Meanwhile, global consumption of coffee in general (not just Specialty) forces the need for more tenderable coffee, and we already know that production will not increase in the next two years. So how do we increase the supply of stock? One option currently on the desk of the ICE board is to tender Brazilian washed and semi-washed coffees to the C contract. While there are differing opinions as to whether this is a good idea, I believe that it will flood the market, cause speculators to leave as quickly as they came in, and prices will tank. What does this mean to quality? Well, let’s take those producers in Colombia that we lost to the inflated prices. They are stuck with low quality varietals that we don’t want, and they can only sell to cooperativas. For decades.

    We all know that there is a lot of potential out there, but perhaps the Specialty market isn’t present or involved enough to support and secure our ideas of what Specialty is. There are plenty of producers who are producing _someone’s_ idea of ‘high quality’ coffee, although, as is often the case with preferences, it happens to be of a much lower in quality standard than we would like to see. We know that what needs to happen is more direct communication and commitment from buyers in order to support a producer’s shift to what we consider more appropriate production methods for producing quality coffee. It’s one thing to deny a sample, but another to indicate why. Similarly, it is one thing to ask a producer for more precise harvesting of ripe cherry, but it is another to offer a perspective, “If you pay by the day rather than by the kilo, you might accomplish this, and I’ll support that.” Finally, to think you can do it alone is silly. We need a strengthened supply chain to make this happen, and there is no I in team.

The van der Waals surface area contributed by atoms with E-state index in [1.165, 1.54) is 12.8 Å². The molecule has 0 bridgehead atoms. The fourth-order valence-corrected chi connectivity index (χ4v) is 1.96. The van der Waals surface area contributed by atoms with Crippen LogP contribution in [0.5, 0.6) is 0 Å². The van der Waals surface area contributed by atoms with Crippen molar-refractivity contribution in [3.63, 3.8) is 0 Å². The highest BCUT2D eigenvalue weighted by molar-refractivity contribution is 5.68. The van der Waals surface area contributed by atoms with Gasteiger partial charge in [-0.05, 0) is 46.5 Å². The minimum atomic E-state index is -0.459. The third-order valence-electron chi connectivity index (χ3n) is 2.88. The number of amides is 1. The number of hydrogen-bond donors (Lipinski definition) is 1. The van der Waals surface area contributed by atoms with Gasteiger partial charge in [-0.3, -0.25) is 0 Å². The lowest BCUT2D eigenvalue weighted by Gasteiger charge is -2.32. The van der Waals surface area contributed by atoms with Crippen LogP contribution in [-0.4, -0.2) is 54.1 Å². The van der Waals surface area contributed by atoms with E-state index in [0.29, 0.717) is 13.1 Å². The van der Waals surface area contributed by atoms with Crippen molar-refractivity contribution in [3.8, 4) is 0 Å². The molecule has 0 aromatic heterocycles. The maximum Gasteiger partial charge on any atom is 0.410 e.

4. Great post, James…
    Another outcome of a price spike will be a temptation on the part of quality focused roasters and retailers to adjust their already subjective opinion about what great coffee is in order to widen the field of play in their favor. I believe such a shift would be more subtle and subconscious as an industry.
    To guard against that then, the question we should also be asking is, How do we maintain our current level of integrity and discernment of what quality coffees actually are (afforded by our present lower price luxury) in the midst of crisis that tests the metal of that opinion?

  5. Hi James:

    Great post. Here’s my long-winded two cents (for the very little that they’re worth):

    According to basic supply and demand, the niche (specialty) market should actually experience significant growth on the supply side from the price spike. Of course, as resources are limited often in growing countries for a quick shift in supply to actually occur, there are several possible outcomes:

    –Prices will rise to a point that makes offering specialty coffee at a competitive price near impossible, as you suggested in your post.

    –Or companies (specialty roasters or specialty importers) and farms will recognize the scarcity before it occurs and pour investment into improving the quality of coffee at farms that aren’t quite “specialty” yet. This will help decrease the slope in the supply side curve, allowing quantity to grow. The price will still go up significantly, justifying the initial investment for the companies and farms involved.

    Option one intrigues me as it seems likely we’ll experience a period of time in this arena before supply catches up. Fortunately, I think there are several factors in specialty coffee’s favor: coffee’s inelasticity, and the rise in commodity prices.

    Coffee has proven an extremely inelastic good in previous price changes. Some estimates I’ve seen for processed coffee (what we could call the commodity market) show the elasticity of demand ranging from .1 to .5. This means the global coffee trade should experience a remarkably small decrease in demand as a result of any rise in coffee prices.